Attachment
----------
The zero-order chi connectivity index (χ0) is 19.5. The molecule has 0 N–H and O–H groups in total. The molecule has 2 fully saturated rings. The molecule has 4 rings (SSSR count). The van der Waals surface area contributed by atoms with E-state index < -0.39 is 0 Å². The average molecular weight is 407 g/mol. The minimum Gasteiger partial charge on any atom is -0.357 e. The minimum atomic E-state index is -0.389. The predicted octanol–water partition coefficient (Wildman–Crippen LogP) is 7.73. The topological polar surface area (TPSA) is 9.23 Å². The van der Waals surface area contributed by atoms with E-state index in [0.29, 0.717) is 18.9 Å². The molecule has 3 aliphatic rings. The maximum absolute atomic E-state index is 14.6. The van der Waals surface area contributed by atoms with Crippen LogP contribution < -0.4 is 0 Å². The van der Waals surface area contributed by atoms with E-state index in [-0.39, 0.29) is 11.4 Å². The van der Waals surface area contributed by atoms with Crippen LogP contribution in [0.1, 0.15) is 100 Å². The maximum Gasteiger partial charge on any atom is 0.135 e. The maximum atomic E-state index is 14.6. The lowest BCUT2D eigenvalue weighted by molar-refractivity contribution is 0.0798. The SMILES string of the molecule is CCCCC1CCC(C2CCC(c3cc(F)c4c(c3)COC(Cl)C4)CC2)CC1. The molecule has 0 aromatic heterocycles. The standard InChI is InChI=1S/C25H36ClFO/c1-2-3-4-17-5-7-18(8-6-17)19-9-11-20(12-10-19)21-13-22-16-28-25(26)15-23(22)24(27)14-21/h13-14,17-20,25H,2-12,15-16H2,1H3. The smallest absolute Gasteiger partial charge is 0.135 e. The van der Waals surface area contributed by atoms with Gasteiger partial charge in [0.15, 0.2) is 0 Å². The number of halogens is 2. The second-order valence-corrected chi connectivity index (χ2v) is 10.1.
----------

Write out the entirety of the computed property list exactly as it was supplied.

The zero-order chi connectivity index (χ0) is 19.5. The molecule has 0 N–H and O–H groups in total. The molecule has 2 fully saturated rings. The molecule has 4 rings (SSSR count). The van der Waals surface area contributed by atoms with E-state index < -0.39 is 0 Å². The average molecular weight is 407 g/mol. The minimum Gasteiger partial charge on any atom is -0.357 e. The minimum atomic E-state index is -0.389. The predicted octanol–water partition coefficient (Wildman–Crippen LogP) is 7.73. The topological polar surface area (TPSA) is 9.23 Å². The van der Waals surface area contributed by atoms with E-state index in [0.29, 0.717) is 18.9 Å². The molecule has 3 aliphatic rings. The maximum absolute atomic E-state index is 14.6. The van der Waals surface area contributed by atoms with Crippen LogP contribution < -0.4 is 0 Å². The van der Waals surface area contributed by atoms with E-state index in [-0.39, 0.29) is 11.4 Å². The van der Waals surface area contributed by atoms with Crippen LogP contribution in [0.1, 0.15) is 100 Å². The maximum Gasteiger partial charge on any atom is 0.135 e. The maximum atomic E-state index is 14.6. The lowest BCUT2D eigenvalue weighted by molar-refractivity contribution is 0.0798. The SMILES string of the molecule is CCCCC1CCC(C2CCC(c3cc(F)c4c(c3)COC(Cl)C4)CC2)CC1. The molecule has 0 aromatic heterocycles. The standard InChI is InChI=1S/C25H36ClFO/c1-2-3-4-17-5-7-18(8-6-17)19-9-11-20(12-10-19)21-13-22-16-28-25(26)15-23(22)24(27)14-21/h13-14,17-20,25H,2-12,15-16H2,1H3. The smallest absolute Gasteiger partial charge is 0.135 e. The van der Waals surface area contributed by atoms with Gasteiger partial charge in [0.15, 0.2) is 0 Å². The number of halogens is 2. The second-order valence-corrected chi connectivity index (χ2v) is 10.1.